A lot of these predators are already excluded by law from any convention with children in attendance simply because as registered sex offenders they’re not allowed to be near children.

    But that assumes that the sexual libertines that run almost all of fandom want to enforce age of consent laws.

    That cultural problem also makes any codes of conduct very difficult to enforce.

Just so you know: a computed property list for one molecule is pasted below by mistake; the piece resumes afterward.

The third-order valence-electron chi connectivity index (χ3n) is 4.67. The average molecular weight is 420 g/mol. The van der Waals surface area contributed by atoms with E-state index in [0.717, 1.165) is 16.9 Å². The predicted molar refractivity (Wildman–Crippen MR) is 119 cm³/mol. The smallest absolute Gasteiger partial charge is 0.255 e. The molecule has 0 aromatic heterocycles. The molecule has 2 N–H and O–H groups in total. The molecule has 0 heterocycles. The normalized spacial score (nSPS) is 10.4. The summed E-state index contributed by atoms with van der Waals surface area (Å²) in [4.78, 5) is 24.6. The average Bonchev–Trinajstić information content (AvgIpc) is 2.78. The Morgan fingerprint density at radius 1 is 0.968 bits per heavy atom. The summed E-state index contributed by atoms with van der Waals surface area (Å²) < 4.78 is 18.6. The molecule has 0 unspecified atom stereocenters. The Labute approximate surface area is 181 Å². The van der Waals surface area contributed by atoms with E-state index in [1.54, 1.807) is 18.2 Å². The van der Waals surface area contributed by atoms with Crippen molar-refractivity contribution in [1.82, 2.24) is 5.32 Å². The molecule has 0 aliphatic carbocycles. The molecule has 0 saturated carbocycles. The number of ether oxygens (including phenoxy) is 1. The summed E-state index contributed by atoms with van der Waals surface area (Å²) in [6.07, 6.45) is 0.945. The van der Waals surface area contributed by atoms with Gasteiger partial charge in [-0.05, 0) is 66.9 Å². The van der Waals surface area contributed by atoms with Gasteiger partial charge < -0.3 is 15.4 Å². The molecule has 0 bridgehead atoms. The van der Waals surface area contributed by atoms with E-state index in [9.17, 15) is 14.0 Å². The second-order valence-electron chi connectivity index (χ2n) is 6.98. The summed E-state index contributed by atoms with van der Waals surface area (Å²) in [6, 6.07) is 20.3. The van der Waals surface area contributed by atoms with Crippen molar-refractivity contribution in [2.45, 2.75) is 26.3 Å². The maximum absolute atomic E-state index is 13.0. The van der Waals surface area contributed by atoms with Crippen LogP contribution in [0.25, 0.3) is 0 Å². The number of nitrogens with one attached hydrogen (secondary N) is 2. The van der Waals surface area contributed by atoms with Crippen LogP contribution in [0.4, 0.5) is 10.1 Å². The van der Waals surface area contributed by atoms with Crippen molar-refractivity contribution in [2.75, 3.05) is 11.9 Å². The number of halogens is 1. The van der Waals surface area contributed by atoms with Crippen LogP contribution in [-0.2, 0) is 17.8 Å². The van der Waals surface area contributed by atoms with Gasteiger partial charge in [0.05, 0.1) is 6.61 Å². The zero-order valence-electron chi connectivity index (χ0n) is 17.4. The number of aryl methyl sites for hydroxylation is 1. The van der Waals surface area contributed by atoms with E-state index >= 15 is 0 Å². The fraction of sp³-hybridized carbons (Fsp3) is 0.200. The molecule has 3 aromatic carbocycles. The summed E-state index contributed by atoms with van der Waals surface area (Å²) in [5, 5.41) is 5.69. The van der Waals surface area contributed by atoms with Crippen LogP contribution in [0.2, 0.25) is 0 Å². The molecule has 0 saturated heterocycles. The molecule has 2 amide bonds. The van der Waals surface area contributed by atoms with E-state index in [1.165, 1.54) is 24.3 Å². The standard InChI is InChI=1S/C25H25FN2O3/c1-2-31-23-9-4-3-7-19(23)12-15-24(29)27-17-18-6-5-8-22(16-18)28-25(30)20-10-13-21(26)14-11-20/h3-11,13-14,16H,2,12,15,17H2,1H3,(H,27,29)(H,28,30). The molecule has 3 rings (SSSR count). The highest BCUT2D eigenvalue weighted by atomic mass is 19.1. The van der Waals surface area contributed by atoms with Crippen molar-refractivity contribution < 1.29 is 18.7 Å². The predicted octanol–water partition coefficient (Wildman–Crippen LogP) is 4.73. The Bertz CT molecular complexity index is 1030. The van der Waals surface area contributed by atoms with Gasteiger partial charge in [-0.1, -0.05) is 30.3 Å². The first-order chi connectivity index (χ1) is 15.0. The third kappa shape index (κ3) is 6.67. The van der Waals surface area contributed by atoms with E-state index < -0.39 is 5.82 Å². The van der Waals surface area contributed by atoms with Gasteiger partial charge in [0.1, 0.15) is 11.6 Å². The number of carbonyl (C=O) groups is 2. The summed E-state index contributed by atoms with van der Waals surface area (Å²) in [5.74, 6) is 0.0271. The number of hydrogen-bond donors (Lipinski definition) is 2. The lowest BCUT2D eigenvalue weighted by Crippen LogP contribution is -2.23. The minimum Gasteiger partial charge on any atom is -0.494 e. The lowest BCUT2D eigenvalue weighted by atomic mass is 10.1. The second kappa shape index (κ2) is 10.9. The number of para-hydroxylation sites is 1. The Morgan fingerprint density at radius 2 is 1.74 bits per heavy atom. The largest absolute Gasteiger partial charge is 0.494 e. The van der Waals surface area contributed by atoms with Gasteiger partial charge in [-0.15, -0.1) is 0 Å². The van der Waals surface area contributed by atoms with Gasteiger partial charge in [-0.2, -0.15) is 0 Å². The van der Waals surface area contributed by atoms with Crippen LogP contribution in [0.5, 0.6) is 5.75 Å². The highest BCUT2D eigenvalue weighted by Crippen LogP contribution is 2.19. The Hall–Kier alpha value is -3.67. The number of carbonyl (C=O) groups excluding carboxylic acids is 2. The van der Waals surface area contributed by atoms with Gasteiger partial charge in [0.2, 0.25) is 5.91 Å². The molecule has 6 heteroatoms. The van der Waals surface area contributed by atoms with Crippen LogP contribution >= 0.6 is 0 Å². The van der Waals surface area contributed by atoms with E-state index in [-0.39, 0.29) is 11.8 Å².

If I ever heard a rumor that someone in an organization I was part of was a pedophile the first thing I’d do is look him up in the sex offenders registry. If he was in there he’d be out of the organization, or I’d quit the group if it was unwilling to expel him.

    If convention and fan club organizers would just follow that rule they wouldn’t need to posture about “safe spaces”, the space would be safe.